Yes my friends, the Christmas tree is UP! That was my creative project for last week...
NaBloWriMo: Day 24
NaBloWriMo: Day 23
And then I cried. For the first time, it hit me, and was real. And I still cry when I think about it, or when I talk about it. The sorrow of Bonfire was to the Aggie Family what 9-11 was to the nation - it was the most horrific thing we could have ever imagined.
In the days and weeks that followed, I attended the Bonfire Memorial on Thanksgiving night, the night Bonfire should have burned, followed by Yell Practice, where instead of having a Yell Practice, people lit their candles again instead, and Kyle Field was filled with candle light - it was breathtakingly beautiful. And I attended the game against UT the next day, where the Aggies prevailed (Baumgartner caught that crazy pass right in front of the section we were sitting in) and the Longhorn band's tribute was one of the classiest and moving tributes I have seen. Maybe their response to our tragedy is the reason that, even though they are our rivals, I still have such respect for the school as a whole... There is now a Bonfire Memorial built on the polo fields. I went to the dedication, and then a few years ago, finally mustered the strength to walk through it on my own - they did a beautiful job capturing what Bonfire was about, as well as the lives of the 12 that we lost.
Below are a few videos, links and stories that shed a little more light on this event in case your interested. I'll close with a few lines that took on profound meaning in the days that followed the collapse...
Some may boast of prowess bold
Of the school they think so grand
But there's a spirit can ne'er be told
It's the Spirit of Aggieland.
Timothy Kerlee Jr.
Nathan Scott West
The Twelfth Man
by Fred Maddox
The twelve young people who died were truly remarkable kids. They were scholars, student athletes, active in Boy Scouts, 4-H, Church groups, they were leaders. If you had to chose a dozen students to represent the best of Texas A&M, you probably wouldn't do much better than these.
I have just learned about Timothy Doran Kerlee, Jr. He was the twelfth student to die, when his life support was disconnected last Friday evening. Let me tell you about this amazing kid.
Tim graduated last year from Germantown High School in Germantown, Tennessee. He was an Eagle Scout, graduated third in his class, and was elected to his High School Hall of Fame. He was a student athlete, and a member of the National Honor Society. He was active in the youth group and drama club at his Methodist Church.
He was actively recruited by Texas A&M, and when he enrolled he tested out of his entire freshman year. That is how this 17 year-old could be classified as a sophomore. Tim's father said that he was thrilled to be at A&M, and especially excited about bonfire. When the stack collapsed, his pelvis was crushed, his arm was broken, and his internal organs were scrambled like an omelette.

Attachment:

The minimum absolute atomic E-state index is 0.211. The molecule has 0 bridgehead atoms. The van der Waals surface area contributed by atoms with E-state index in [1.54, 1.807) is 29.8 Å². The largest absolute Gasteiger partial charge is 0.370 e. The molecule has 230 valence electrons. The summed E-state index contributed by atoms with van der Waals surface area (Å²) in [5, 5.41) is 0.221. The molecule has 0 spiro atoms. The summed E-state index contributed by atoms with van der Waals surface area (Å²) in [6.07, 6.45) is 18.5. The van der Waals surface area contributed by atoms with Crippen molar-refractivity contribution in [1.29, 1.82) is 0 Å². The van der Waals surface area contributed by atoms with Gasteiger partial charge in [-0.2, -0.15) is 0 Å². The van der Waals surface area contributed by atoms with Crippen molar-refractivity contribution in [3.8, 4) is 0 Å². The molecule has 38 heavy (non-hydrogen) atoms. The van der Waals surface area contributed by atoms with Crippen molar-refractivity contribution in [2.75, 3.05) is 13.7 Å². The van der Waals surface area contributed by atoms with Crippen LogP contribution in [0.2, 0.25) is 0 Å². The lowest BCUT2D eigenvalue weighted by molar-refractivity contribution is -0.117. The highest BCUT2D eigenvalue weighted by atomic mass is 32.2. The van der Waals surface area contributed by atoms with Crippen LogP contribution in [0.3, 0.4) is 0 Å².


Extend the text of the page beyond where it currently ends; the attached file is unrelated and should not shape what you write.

On the front page of Friday's Dallas Morning News is a large photo of the collapsed stack taken during the early part of the rescue effort. You can see a team working at the base of the logs to save a trapped student. About five feet above the rescue team is Tim Kerlee, reclining on a pile of logs, propped up on one elbow. Unless you look carefully at the photo you will probably not notice that his legs are laying in an odd position. What was happening, according to the rescue teams, was that Kerlee was directing the teams to other students trapped in the stack. He kept telling them that he was O.K., and he directed rescuers to at least five other students before he allowed them to take him down from the stack.
He was taken into emergency surgery, and when they opened him up they found his organs so badly damaged that they couldn't identify much of what they saw. They closed him up, wrapped him in a sheet to hold him together, and placed on life support. He lived long enough to see and speak to his parents. He was aware that he was dying and asked to be removed from life support. When his parents asked him why he wanted to, he asked them why he should fight for a few more days of life when he could be in Heaven with Jesus right now.
Well, he got his wish. I feel sorry that I never had a chance to know Tim Kerlee, but I praise God for kids like Tim Kerlee. If you had to pick a twelfth man you couldn't do much better.